So kids. There are five elements to this link. What you are. What you're trying to portray. What the onlooker is taking in. And what does the onlooker do after taking it in. And finally how and why does it matter to you after the onlooker has decided to do something about it.
So let's take an example. I'm trying to show that I'm rich although I'm comfortably middle class. So I wear an expensive watch. The onlooker looks at the watch and goes oooooo. And then admires the watch and sucks up to you. And the final element, you feel good because somebody admired you.
We all do this. To a greater or smaller extend. No harm in that at all.
But the little that I've learnt, I always think, why does it matter to me what others think? Do I need other people's admiration or feedback to know how good I am? So I just say, sod it. Don't care. What I wear or do is driven more by functional needs.
I need a suit. Debenhams suits are just fine for me. I don't need a Gucci suit. I keep my hair short. Saves me time that I can spend that time every day on reading or something else.
When you observe people, note how they invest in brands and external measures of 'image'. Know this then that they are looking for your reaction. Don't play that game. People see through it. That way you can see beyond the layers and armour that people wrap themselves around and show off what they are not rather than what they are.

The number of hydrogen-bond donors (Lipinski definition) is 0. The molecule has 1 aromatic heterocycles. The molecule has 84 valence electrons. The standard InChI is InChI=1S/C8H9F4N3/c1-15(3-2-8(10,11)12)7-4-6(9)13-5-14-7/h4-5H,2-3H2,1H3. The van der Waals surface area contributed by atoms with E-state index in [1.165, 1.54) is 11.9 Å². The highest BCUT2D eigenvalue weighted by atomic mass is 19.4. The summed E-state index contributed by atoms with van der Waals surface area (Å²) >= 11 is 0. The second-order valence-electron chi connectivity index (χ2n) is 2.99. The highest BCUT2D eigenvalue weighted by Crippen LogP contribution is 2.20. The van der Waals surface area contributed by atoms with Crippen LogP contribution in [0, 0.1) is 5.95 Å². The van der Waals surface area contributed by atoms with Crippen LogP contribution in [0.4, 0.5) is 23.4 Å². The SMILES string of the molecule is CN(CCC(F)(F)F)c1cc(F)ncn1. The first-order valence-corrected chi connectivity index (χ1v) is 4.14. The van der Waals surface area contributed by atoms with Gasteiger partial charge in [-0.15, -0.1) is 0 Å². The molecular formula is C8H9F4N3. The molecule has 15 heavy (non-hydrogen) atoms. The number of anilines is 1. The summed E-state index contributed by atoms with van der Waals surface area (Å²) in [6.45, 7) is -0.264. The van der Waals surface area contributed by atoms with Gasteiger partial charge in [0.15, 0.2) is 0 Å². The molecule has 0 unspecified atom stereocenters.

Fascinating exercise, people watching. I love doing that through my camera and catching people in their various guises :)
It's a very stressful time at work with a serious amount of shit happening so it's a nice little dance I see and perform. Will tell you sometime.
Diya I loved going to your high school and was also remembering when we went to leave Kannu there. He was so cute in his grown up clothes and walking there alone. And soon you'll be following in that route. Best of luck today darling. Have a lovely time.
The Expert's Guide to People Watching
com/blog/fulfillment-any-age/ 201504/the-experts-guide- people-watching
You’re bored while standing in line or forced to sit in a doctor’s waiting room. What do you do to amuse yourself? Invariably, many of us turn to people watching to pass the time. Without even realizing it, perhaps, we decide whether those sharing our space—even temporarily—are smart or dumb, interesting or dull, and happy or anxious. We might even start to spin theories about them, knowing nothing about them other than their facial expressions, what they’re doing, and the way they walk or sit. Fleshing out our theories is the additional information we get from the clothes they’re wearing, the jewelry they have on, and even the state of their shoes.
As stated by Carnegie Mellon computer scientist David Fouhey and colleagues (2014), “the human body is a powerful and versatile visual communication device” (p. 259). Fouhey and team used information about people's poses to generate computer models of different types of environments, but the powerful communication we deliver through our bodies can be the basis for powerful social judgments.